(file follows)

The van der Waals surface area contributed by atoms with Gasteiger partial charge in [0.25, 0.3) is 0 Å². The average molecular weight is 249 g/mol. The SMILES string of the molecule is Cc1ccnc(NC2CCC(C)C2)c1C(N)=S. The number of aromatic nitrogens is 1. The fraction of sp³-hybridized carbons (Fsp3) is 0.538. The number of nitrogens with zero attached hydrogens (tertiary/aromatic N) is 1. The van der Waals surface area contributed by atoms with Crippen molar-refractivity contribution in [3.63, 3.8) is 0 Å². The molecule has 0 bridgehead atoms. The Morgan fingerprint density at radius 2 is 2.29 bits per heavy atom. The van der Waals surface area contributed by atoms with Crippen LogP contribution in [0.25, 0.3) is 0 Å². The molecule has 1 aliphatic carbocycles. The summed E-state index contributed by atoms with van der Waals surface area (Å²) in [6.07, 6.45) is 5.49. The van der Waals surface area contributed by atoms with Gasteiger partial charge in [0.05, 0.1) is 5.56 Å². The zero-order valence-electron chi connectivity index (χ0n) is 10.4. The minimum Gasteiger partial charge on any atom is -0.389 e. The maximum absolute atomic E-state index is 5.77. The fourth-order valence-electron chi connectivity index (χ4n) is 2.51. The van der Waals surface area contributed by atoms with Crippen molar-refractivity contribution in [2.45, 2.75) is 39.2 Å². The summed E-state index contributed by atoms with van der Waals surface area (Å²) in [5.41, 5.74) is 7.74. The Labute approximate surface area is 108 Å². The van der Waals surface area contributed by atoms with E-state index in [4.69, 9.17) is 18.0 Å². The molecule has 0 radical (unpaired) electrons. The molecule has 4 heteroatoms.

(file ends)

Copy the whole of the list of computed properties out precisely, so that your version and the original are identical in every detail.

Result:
The van der Waals surface area contributed by atoms with Gasteiger partial charge in [0.25, 0.3) is 0 Å². The average molecular weight is 249 g/mol. The SMILES string of the molecule is Cc1ccnc(NC2CCC(C)C2)c1C(N)=S. The number of aromatic nitrogens is 1. The fraction of sp³-hybridized carbons (Fsp3) is 0.538. The number of nitrogens with zero attached hydrogens (tertiary/aromatic N) is 1. The van der Waals surface area contributed by atoms with Crippen molar-refractivity contribution in [3.63, 3.8) is 0 Å². The molecule has 0 bridgehead atoms. The Morgan fingerprint density at radius 2 is 2.29 bits per heavy atom. The van der Waals surface area contributed by atoms with Crippen LogP contribution in [0.25, 0.3) is 0 Å². The molecule has 1 aliphatic carbocycles. The summed E-state index contributed by atoms with van der Waals surface area (Å²) in [6.07, 6.45) is 5.49. The van der Waals surface area contributed by atoms with Gasteiger partial charge in [0.05, 0.1) is 5.56 Å². The zero-order valence-electron chi connectivity index (χ0n) is 10.4. The minimum Gasteiger partial charge on any atom is -0.389 e. The maximum absolute atomic E-state index is 5.77. The fourth-order valence-electron chi connectivity index (χ4n) is 2.51. The van der Waals surface area contributed by atoms with Crippen molar-refractivity contribution in [2.45, 2.75) is 39.2 Å². The summed E-state index contributed by atoms with van der Waals surface area (Å²) in [5.41, 5.74) is 7.74. The Labute approximate surface area is 108 Å². The van der Waals surface area contributed by atoms with E-state index in [4.69, 9.17) is 18.0 Å². The molecule has 0 radical (unpaired) electrons. The molecule has 4 heteroatoms.